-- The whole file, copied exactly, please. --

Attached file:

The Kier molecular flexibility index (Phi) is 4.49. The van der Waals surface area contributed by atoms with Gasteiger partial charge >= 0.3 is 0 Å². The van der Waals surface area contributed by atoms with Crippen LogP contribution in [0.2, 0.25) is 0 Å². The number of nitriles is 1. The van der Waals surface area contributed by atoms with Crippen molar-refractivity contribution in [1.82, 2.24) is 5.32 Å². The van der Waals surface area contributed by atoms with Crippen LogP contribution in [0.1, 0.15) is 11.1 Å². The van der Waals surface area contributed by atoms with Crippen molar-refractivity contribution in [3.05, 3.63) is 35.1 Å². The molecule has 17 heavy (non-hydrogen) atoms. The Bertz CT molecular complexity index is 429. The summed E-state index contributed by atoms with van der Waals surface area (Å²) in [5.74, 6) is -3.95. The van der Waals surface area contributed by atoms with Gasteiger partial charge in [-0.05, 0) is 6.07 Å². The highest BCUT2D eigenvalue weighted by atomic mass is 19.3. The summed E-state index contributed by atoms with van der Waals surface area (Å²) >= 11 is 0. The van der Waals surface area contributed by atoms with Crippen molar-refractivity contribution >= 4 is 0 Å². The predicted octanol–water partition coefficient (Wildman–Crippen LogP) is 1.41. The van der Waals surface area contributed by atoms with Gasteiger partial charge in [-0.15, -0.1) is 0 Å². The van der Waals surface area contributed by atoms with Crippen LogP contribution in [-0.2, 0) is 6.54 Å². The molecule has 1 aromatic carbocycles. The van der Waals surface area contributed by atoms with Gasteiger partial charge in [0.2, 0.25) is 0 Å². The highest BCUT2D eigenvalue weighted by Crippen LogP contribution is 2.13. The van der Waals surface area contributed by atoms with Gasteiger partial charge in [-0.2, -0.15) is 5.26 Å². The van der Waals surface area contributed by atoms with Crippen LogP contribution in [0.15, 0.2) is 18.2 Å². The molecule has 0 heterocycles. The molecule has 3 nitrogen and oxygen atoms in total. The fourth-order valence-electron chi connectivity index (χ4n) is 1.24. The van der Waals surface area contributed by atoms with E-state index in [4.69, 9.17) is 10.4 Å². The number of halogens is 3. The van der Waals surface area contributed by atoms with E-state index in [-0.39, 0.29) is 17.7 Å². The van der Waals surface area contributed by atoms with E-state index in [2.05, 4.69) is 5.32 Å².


The Kier molecular flexibility index (Phi) is 4.49. The van der Waals surface area contributed by atoms with Gasteiger partial charge >= 0.3 is 0 Å². The van der Waals surface area contributed by atoms with Crippen LogP contribution in [0.2, 0.25) is 0 Å². The number of nitriles is 1. The van der Waals surface area contributed by atoms with Crippen molar-refractivity contribution in [1.82, 2.24) is 5.32 Å². The van der Waals surface area contributed by atoms with Crippen LogP contribution in [0.1, 0.15) is 11.1 Å². The van der Waals surface area contributed by atoms with Crippen molar-refractivity contribution in [3.05, 3.63) is 35.1 Å². The molecule has 17 heavy (non-hydrogen) atoms. The Bertz CT molecular complexity index is 429. The summed E-state index contributed by atoms with van der Waals surface area (Å²) in [5.74, 6) is -3.95. The van der Waals surface area contributed by atoms with Gasteiger partial charge in [-0.05, 0) is 6.07 Å². The highest BCUT2D eigenvalue weighted by atomic mass is 19.3. The summed E-state index contributed by atoms with van der Waals surface area (Å²) >= 11 is 0. The van der Waals surface area contributed by atoms with Crippen molar-refractivity contribution >= 4 is 0 Å². The predicted octanol–water partition coefficient (Wildman–Crippen LogP) is 1.41. The van der Waals surface area contributed by atoms with Gasteiger partial charge in [-0.15, -0.1) is 0 Å². The van der Waals surface area contributed by atoms with Crippen LogP contribution in [-0.2, 0) is 6.54 Å². The molecule has 1 aromatic carbocycles. The van der Waals surface area contributed by atoms with Gasteiger partial charge in [0.2, 0.25) is 0 Å². The highest BCUT2D eigenvalue weighted by Crippen LogP contribution is 2.13. The van der Waals surface area contributed by atoms with Gasteiger partial charge in [-0.2, -0.15) is 5.26 Å². The van der Waals surface area contributed by atoms with Crippen LogP contribution in [0.15, 0.2) is 18.2 Å². The molecule has 0 heterocycles. The molecule has 3 nitrogen and oxygen atoms in total. The fourth-order valence-electron chi connectivity index (χ4n) is 1.24. The van der Waals surface area contributed by atoms with E-state index in [4.69, 9.17) is 10.4 Å². The number of halogens is 3. The van der Waals surface area contributed by atoms with E-state index in [-0.39, 0.29) is 17.7 Å². The van der Waals surface area contributed by atoms with E-state index in [2.05, 4.69) is 5.32 Å².